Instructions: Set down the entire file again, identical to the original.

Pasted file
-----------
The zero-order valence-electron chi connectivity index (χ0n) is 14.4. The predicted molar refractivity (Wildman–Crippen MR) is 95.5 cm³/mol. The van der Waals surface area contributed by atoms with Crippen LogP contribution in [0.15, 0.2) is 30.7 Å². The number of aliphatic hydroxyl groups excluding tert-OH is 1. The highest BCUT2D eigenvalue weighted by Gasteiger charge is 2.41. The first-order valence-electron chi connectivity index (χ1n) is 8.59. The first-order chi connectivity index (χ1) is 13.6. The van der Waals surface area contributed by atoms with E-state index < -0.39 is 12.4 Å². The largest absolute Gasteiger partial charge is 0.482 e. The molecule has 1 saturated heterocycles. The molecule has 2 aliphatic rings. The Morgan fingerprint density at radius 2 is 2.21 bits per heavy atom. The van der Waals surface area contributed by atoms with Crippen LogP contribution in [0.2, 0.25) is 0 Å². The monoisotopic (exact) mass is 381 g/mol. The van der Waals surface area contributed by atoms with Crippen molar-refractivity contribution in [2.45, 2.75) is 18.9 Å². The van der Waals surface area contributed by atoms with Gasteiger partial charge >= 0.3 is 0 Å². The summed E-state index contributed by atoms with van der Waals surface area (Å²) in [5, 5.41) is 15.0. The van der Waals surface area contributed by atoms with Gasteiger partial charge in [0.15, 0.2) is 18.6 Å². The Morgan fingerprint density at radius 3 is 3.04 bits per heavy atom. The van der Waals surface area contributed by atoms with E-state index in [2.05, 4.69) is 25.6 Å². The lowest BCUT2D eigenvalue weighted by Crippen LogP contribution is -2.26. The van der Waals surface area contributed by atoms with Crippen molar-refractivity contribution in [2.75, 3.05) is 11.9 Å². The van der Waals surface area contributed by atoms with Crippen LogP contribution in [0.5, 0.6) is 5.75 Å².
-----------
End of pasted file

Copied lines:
The zero-order valence-electron chi connectivity index (χ0n) is 14.4. The predicted molar refractivity (Wildman–Crippen MR) is 95.5 cm³/mol. The van der Waals surface area contributed by atoms with Crippen LogP contribution in [0.15, 0.2) is 30.7 Å². The number of aliphatic hydroxyl groups excluding tert-OH is 1. The highest BCUT2D eigenvalue weighted by Gasteiger charge is 2.41. The first-order valence-electron chi connectivity index (χ1n) is 8.59. The first-order chi connectivity index (χ1) is 13.6. The van der Waals surface area contributed by atoms with E-state index < -0.39 is 12.4 Å². The largest absolute Gasteiger partial charge is 0.482 e. The molecule has 1 saturated heterocycles. The molecule has 2 aliphatic rings. The Morgan fingerprint density at radius 2 is 2.21 bits per heavy atom. The van der Waals surface area contributed by atoms with Crippen LogP contribution in [0.2, 0.25) is 0 Å². The monoisotopic (exact) mass is 381 g/mol. The van der Waals surface area contributed by atoms with Crippen molar-refractivity contribution in [2.45, 2.75) is 18.9 Å². The van der Waals surface area contributed by atoms with Gasteiger partial charge >= 0.3 is 0 Å². The summed E-state index contributed by atoms with van der Waals surface area (Å²) in [5, 5.41) is 15.0. The van der Waals surface area contributed by atoms with Gasteiger partial charge in [0.15, 0.2) is 18.6 Å². The Morgan fingerprint density at radius 3 is 3.04 bits per heavy atom. The van der Waals surface area contributed by atoms with E-state index in [2.05, 4.69) is 25.6 Å². The lowest BCUT2D eigenvalue weighted by Crippen LogP contribution is -2.26. The van der Waals surface area contributed by atoms with Crippen molar-refractivity contribution in [2.75, 3.05) is 11.9 Å². The van der Waals surface area contributed by atoms with Crippen LogP contribution in [0.5, 0.6) is 5.75 Å².